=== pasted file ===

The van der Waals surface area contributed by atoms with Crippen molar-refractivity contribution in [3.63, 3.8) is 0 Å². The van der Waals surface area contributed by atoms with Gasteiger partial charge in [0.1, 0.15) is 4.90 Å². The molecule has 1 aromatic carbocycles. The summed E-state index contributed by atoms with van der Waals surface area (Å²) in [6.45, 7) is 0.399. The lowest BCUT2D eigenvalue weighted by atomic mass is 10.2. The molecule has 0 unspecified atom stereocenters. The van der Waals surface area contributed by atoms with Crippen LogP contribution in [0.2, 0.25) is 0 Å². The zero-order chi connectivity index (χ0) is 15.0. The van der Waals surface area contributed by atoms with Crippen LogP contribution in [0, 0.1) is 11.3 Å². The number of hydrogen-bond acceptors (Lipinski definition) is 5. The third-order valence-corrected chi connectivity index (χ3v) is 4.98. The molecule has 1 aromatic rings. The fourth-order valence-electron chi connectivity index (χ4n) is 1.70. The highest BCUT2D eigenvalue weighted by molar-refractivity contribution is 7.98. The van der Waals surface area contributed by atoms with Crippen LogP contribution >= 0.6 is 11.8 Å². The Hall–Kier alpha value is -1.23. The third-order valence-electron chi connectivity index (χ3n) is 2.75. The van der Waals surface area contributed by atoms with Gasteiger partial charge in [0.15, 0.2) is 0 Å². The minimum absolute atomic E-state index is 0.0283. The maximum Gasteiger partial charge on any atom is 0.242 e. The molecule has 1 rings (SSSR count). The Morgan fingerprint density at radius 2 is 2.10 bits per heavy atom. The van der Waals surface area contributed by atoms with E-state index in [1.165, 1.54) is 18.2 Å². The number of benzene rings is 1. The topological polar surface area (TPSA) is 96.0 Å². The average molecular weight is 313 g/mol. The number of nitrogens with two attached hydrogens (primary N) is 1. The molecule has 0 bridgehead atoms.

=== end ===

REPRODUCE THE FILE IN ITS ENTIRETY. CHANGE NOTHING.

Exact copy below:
The van der Waals surface area contributed by atoms with Crippen molar-refractivity contribution in [3.63, 3.8) is 0 Å². The van der Waals surface area contributed by atoms with Gasteiger partial charge in [0.1, 0.15) is 4.90 Å². The molecule has 1 aromatic carbocycles. The summed E-state index contributed by atoms with van der Waals surface area (Å²) in [6.45, 7) is 0.399. The lowest BCUT2D eigenvalue weighted by atomic mass is 10.2. The molecule has 0 unspecified atom stereocenters. The van der Waals surface area contributed by atoms with Crippen LogP contribution in [0.2, 0.25) is 0 Å². The zero-order chi connectivity index (χ0) is 15.0. The van der Waals surface area contributed by atoms with Crippen LogP contribution in [0, 0.1) is 11.3 Å². The number of hydrogen-bond acceptors (Lipinski definition) is 5. The third-order valence-corrected chi connectivity index (χ3v) is 4.98. The molecule has 1 aromatic rings. The fourth-order valence-electron chi connectivity index (χ4n) is 1.70. The highest BCUT2D eigenvalue weighted by molar-refractivity contribution is 7.98. The van der Waals surface area contributed by atoms with Crippen LogP contribution >= 0.6 is 11.8 Å². The Hall–Kier alpha value is -1.23. The third-order valence-electron chi connectivity index (χ3n) is 2.75. The van der Waals surface area contributed by atoms with Gasteiger partial charge in [0.15, 0.2) is 0 Å². The minimum absolute atomic E-state index is 0.0283. The maximum Gasteiger partial charge on any atom is 0.242 e. The molecule has 1 rings (SSSR count). The Morgan fingerprint density at radius 2 is 2.10 bits per heavy atom. The van der Waals surface area contributed by atoms with E-state index in [1.165, 1.54) is 18.2 Å². The number of benzene rings is 1. The topological polar surface area (TPSA) is 96.0 Å². The average molecular weight is 313 g/mol. The number of nitrogens with two attached hydrogens (primary N) is 1. The molecule has 0 bridgehead atoms.